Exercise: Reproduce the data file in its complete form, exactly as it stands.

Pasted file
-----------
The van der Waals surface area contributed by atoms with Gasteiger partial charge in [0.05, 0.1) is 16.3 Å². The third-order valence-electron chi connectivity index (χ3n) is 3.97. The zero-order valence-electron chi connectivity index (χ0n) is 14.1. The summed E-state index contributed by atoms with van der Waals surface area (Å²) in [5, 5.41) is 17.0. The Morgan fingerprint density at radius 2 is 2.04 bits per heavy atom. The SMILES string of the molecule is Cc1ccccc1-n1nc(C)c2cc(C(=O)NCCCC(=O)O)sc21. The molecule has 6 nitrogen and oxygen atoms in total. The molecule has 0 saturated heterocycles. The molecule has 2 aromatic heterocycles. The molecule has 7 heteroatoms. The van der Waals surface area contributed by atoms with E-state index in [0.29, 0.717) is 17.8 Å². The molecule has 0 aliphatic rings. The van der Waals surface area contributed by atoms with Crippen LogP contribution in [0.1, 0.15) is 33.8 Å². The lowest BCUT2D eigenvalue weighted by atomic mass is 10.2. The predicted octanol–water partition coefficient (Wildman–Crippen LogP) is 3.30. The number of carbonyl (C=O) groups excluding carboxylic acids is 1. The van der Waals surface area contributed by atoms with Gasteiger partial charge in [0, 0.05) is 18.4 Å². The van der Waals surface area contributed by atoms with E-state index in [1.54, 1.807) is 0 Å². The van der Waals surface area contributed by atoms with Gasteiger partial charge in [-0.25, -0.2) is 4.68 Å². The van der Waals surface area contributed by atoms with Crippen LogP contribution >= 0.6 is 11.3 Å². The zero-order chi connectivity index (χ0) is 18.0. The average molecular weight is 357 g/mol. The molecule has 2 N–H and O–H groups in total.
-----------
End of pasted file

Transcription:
The van der Waals surface area contributed by atoms with Gasteiger partial charge in [0.05, 0.1) is 16.3 Å². The third-order valence-electron chi connectivity index (χ3n) is 3.97. The zero-order valence-electron chi connectivity index (χ0n) is 14.1. The summed E-state index contributed by atoms with van der Waals surface area (Å²) in [5, 5.41) is 17.0. The Morgan fingerprint density at radius 2 is 2.04 bits per heavy atom. The SMILES string of the molecule is Cc1ccccc1-n1nc(C)c2cc(C(=O)NCCCC(=O)O)sc21. The molecule has 6 nitrogen and oxygen atoms in total. The molecule has 0 saturated heterocycles. The molecule has 2 aromatic heterocycles. The molecule has 7 heteroatoms. The van der Waals surface area contributed by atoms with E-state index in [0.29, 0.717) is 17.8 Å². The molecule has 0 aliphatic rings. The van der Waals surface area contributed by atoms with Crippen LogP contribution in [0.1, 0.15) is 33.8 Å². The lowest BCUT2D eigenvalue weighted by atomic mass is 10.2. The predicted octanol–water partition coefficient (Wildman–Crippen LogP) is 3.30. The number of carbonyl (C=O) groups excluding carboxylic acids is 1. The van der Waals surface area contributed by atoms with Gasteiger partial charge in [0, 0.05) is 18.4 Å². The van der Waals surface area contributed by atoms with E-state index in [1.54, 1.807) is 0 Å². The van der Waals surface area contributed by atoms with Gasteiger partial charge in [-0.25, -0.2) is 4.68 Å². The van der Waals surface area contributed by atoms with Crippen LogP contribution >= 0.6 is 11.3 Å². The zero-order chi connectivity index (χ0) is 18.0. The average molecular weight is 357 g/mol. The molecule has 2 N–H and O–H groups in total.